LIMA Provenance Marks on British Coins

Author: Lawrence Chard - Director and Expert Numismatist

Published: 7 Nov 2018

Last Updated: 20 Aug 2019

The word 'LIMA' Struck Denotes Silver Captured from the Spanish During the War of Jenkin's Ear. Provenance marks on English/British coins are unusual, but not unknown. There are several different provenance marks which indicate the source of the metal used to strike certain coins.

Provenance Marks on British Coins

George II's silver* issues of 1745/46 are often seen with the word 'Lima' present just below the king's portrait. This is a reference to Silver captured from Spanish ships, which had been mined near the Peruvian city of Lima, then a part of the Spanish Empire. Most of this silver was captured in a single action by a ship commanded by a man who was later considered to be one of Britain's greatest ever naval officers. 

LIMA on Obverse of a George II Crown

In 1740, Britain was at war with the Spanish Empire. Commodore George Anson RN, was charged with executing an ambitious plan to raid Spanish possessions in the Pacific, disrupt trade and if possible, join up with other British forces to capture Spanish possessions in South America.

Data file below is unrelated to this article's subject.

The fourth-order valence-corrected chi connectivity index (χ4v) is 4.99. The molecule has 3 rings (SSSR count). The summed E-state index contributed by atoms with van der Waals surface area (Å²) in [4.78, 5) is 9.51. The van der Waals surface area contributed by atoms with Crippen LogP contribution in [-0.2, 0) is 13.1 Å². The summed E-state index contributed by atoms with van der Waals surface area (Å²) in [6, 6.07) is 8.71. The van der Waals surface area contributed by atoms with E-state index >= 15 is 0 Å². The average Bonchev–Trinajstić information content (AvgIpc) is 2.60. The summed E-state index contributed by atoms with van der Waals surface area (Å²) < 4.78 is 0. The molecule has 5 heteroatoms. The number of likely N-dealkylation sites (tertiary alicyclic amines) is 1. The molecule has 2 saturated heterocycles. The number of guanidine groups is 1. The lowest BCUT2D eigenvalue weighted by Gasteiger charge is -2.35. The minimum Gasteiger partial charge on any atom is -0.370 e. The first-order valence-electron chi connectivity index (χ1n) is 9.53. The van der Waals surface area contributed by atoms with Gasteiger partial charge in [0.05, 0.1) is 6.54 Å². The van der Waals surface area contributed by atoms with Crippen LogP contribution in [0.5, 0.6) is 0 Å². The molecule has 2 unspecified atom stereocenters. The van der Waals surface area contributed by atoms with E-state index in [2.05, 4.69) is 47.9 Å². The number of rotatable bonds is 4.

The Squadron Sets Sail 

Having set sail from England on the 18th of September, after a long delay, Anson headed south with his squadron of 8 ships, HMS' Gloucester, Wager, Tryal, Pearl, Severn along with Anson's flagship Centurion, a thousand ton 4th rate ship-of-the-line, plus two merchant vessels stocked with provisions and marines, the Anna and the Industry. The latter merchant vessel returned to England in November having unloaded its provisions.

A Rocky Start... 

The squadron managed to evade Spanish warships that had been sent to intercept, but the crews of the ships were decimated by dysentery, malaria, typhus and scurvy. In addition, the squadron was scattered and many of the ships lost contact with each other in the attempt to sail around the Cape Horn, a notoriously difficult stretch of water. The Pearl and the Severn failed to pass around the Horn and were compelled to return home.

Arrival in the Pacific 

Having broken into the Pacific, the remnants of Anson's squadron met with some success against the Spanish, with the Centurion and the Gloucester capturing several Spanish vessels and netting prize money in excess of £30,000 by the middle of 1742.